Christening ceremony in Bath, Maine
The christening ceremony in Bath, Maine. Courtesy General Dynamics

The Navy christened the third and likely final ship in the futuristic Zumwalt class of guided-missile destroyers in a ceremony on Saturday at General Dynamics’ Bath Iron Works in Maine.

The future USS Lyndon B. Johnson, named for America’s 36th President, will join the USS Zumwalt and USS Michael Monsoor, in San Diego.

Lynda Johnson Robb and Luci Johnson, the two daughters of the former president, christened the ship by breaking a bottle of sparkling wine across the bow.

“The future USS Lyndon B. Johnson will serve for decades as a reminder of President Johnson’s service to our nation and support of a strong Navy and Marine Corps team,” said Navy Secretary Richard V. Spencer. “This ship honors not only President Johnson’s service, but also the service of our industry partners who are vital in making the Navy the nation needs.”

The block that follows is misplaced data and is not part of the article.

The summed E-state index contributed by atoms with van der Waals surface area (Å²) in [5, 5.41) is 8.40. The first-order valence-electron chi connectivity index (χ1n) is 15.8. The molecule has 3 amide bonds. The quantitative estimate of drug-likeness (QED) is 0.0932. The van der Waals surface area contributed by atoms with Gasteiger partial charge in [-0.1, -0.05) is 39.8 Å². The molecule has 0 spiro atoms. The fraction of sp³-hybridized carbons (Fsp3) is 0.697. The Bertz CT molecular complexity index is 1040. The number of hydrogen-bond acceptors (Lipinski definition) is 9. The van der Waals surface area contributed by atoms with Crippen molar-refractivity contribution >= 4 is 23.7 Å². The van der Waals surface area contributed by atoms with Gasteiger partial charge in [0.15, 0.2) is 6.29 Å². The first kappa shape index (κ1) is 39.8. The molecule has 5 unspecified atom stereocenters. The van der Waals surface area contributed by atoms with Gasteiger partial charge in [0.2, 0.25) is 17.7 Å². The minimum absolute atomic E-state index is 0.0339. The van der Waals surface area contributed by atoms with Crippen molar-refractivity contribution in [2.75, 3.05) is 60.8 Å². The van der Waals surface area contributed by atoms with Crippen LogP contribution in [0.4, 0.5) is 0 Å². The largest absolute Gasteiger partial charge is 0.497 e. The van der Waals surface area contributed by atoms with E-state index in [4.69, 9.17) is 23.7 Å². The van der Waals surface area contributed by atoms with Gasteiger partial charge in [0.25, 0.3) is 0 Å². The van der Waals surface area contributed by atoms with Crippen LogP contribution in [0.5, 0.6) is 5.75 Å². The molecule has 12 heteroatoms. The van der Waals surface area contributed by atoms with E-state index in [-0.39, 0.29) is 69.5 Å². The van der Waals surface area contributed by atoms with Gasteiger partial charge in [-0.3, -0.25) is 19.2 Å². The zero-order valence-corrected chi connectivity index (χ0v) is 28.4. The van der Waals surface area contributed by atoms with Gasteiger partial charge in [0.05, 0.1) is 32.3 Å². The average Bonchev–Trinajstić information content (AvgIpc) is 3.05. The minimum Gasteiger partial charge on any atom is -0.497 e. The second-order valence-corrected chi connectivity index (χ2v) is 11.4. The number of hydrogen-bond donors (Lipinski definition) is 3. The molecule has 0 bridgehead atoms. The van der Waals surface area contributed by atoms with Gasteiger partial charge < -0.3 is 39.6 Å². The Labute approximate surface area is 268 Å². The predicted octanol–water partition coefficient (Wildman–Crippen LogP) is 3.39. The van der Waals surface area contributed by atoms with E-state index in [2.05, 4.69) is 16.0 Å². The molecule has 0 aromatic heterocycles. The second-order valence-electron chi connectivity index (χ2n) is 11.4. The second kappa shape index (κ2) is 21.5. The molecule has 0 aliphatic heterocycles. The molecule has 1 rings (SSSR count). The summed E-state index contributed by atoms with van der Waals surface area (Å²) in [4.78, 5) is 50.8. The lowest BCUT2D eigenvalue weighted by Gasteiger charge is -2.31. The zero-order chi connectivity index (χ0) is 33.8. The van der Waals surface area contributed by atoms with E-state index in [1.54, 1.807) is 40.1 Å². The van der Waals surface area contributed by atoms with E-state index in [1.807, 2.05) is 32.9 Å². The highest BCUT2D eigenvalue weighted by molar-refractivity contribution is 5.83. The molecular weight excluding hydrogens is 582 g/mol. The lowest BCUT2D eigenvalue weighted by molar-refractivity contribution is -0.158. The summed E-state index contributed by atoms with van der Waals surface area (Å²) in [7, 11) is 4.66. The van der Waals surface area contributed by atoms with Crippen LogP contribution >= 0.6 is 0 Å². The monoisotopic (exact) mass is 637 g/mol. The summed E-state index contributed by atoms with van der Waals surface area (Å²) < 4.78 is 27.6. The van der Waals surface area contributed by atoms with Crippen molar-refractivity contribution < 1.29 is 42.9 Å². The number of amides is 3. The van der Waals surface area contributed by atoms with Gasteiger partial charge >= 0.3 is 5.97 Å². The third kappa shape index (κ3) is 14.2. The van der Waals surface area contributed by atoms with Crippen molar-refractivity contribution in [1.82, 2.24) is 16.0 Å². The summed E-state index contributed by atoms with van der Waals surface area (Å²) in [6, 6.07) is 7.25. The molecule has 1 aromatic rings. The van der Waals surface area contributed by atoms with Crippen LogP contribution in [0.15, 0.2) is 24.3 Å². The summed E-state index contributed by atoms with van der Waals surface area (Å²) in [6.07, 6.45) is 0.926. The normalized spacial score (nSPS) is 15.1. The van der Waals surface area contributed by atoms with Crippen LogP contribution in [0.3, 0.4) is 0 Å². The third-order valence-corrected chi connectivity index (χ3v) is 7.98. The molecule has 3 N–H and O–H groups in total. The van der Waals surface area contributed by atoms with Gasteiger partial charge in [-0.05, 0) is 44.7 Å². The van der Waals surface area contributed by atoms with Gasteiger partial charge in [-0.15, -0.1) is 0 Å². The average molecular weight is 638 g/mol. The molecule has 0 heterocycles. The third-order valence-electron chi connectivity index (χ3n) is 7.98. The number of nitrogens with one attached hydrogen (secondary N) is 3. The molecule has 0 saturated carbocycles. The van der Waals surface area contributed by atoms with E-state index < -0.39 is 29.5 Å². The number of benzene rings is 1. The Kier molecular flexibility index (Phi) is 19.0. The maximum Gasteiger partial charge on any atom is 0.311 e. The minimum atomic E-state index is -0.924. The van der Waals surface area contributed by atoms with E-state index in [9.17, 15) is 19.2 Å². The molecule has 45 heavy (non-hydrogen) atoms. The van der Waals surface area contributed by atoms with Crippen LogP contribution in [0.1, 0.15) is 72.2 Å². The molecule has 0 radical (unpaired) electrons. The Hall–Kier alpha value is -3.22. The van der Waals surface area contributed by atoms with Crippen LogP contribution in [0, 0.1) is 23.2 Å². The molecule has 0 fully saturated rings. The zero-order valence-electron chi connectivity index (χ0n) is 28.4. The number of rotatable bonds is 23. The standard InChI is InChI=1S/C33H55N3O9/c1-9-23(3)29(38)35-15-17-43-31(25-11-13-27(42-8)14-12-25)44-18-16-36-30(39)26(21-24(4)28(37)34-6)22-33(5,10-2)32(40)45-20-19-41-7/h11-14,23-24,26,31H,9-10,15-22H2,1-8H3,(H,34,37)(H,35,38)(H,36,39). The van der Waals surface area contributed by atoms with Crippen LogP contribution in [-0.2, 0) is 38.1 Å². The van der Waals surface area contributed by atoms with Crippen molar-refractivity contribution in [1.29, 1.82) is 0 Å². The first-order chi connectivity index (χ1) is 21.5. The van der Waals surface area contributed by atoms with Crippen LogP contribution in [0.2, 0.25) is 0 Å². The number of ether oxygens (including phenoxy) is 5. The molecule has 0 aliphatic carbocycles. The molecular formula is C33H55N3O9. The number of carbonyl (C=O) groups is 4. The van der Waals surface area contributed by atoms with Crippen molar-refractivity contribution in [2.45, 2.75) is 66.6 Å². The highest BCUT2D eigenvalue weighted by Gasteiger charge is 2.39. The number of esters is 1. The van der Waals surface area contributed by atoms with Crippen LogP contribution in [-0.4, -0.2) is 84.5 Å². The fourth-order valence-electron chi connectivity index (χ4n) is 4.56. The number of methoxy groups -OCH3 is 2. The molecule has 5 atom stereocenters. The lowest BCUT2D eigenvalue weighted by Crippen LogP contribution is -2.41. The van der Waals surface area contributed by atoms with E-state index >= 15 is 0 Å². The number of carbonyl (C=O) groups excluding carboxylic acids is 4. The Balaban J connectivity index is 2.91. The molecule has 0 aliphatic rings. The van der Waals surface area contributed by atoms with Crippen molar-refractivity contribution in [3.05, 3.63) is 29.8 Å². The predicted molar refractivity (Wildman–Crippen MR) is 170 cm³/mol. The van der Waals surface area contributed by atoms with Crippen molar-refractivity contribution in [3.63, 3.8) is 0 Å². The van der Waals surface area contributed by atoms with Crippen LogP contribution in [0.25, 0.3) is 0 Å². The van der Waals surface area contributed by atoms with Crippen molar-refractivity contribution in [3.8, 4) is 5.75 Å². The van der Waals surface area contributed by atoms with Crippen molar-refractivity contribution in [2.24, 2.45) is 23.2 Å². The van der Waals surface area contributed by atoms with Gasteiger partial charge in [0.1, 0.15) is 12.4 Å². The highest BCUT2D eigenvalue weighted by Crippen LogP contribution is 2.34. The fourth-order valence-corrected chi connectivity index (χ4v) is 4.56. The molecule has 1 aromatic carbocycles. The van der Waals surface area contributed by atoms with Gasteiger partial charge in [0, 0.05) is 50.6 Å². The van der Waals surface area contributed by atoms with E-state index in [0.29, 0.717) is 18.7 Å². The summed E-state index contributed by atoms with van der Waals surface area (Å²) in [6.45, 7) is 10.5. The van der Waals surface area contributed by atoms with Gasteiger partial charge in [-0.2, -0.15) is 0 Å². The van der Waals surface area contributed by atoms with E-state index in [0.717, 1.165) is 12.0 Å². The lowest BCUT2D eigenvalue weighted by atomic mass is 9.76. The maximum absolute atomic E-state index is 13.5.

President Johnson served as a Navy Reserve officer before being called to active duty after the attack on Pearl Harbor. He requested a combat assignment and served in the Pacific theater.

The stealthy Zumwalt-class ships are considerably larger than other destroyers, with a length of 610 feet, beam of 81 feet and displacement of almost 16,000 tons. The are armed with 80 missiles and an advanced, long-range gun that has faced development problems.

A total of 32 ships were originally planned, but the program was cut to just three vessels because of cost overruns.

Chris Jennewein

Chris Jennewein is Editor & Publisher of Times of San Diego.